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Gina's top tips for dealing with anxiety in babies

It is quite normal for babies to become more clingy between six and nine months because it is now that they begin to realise they are separate from their mothers. A previously easygoing baby can suddenly become demanding and upset if his mother leaves the room. All babies go through this to some extent, and it is important to understand that they are not being naughty or demanding. Forcing your baby to go to strangers, or leaving him alone in a room to play by himself, will not solve the problem, and may lead him to become more fretful and insecure. Responding quickly and positively to the anxiety rather than ignoring it will, in the long run, help him become more confident and independent.

Although this stage can be very exhausting for a mother, it rarely lasts long. The following tips can help make this difficult period less stressful.

  • Many babies develop a need for a comforter at this age, usually a special blanket, cloth or toy.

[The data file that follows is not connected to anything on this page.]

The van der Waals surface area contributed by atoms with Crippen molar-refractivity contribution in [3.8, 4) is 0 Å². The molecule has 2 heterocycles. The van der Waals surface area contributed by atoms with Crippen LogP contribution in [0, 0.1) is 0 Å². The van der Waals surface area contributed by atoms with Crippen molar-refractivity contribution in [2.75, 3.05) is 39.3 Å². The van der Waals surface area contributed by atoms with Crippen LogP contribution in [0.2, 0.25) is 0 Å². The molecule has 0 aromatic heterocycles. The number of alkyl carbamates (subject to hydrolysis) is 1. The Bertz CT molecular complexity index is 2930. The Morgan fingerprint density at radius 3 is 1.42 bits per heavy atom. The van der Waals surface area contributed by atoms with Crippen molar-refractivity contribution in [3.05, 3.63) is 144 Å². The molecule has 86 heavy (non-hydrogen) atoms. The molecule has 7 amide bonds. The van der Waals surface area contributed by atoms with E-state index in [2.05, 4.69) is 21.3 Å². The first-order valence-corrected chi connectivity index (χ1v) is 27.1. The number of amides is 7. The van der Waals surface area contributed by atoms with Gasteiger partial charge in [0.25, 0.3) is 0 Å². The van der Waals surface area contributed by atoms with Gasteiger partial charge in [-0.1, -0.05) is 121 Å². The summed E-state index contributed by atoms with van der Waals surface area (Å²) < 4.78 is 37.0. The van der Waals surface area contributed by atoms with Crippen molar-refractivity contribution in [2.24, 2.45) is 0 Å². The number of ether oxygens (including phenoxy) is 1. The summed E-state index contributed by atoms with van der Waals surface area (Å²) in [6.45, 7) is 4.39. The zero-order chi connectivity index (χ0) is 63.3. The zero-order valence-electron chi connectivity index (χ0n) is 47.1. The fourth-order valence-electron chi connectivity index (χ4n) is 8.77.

• If you are planning to return to work when your baby is between six and nine months, it is important to make sure that he gets accustomed to being left with someone else before he reaches that age.
  • Get him used to the nursery or childminder at least two weeks before returning to work. Gradually lengthen the period of time you leave him.
  • Provided you are confident that your baby is happy with his carer, do not prolong the goodbye. A hug and a kiss, and a reminder that you will be back soon, are enough. Using the same approach and words each time will, in the long term, be more reassuring than going back to try and calm him.
  • During this period ask your baby's carer not to subject him to too many different new things at once or too much handling by strangers. The calmer and more predictable his routine, the quicker he will get over his feeling of anxiety.
  • Try to arrange regular play dates with just a small group of the same mothers and babies. Once he appears to be happier and begins responding to the familiar faces, gradually introduce him to larger groups and other new faces.

From Gina Ford's Top Tips for Contented Babies & Toddlers

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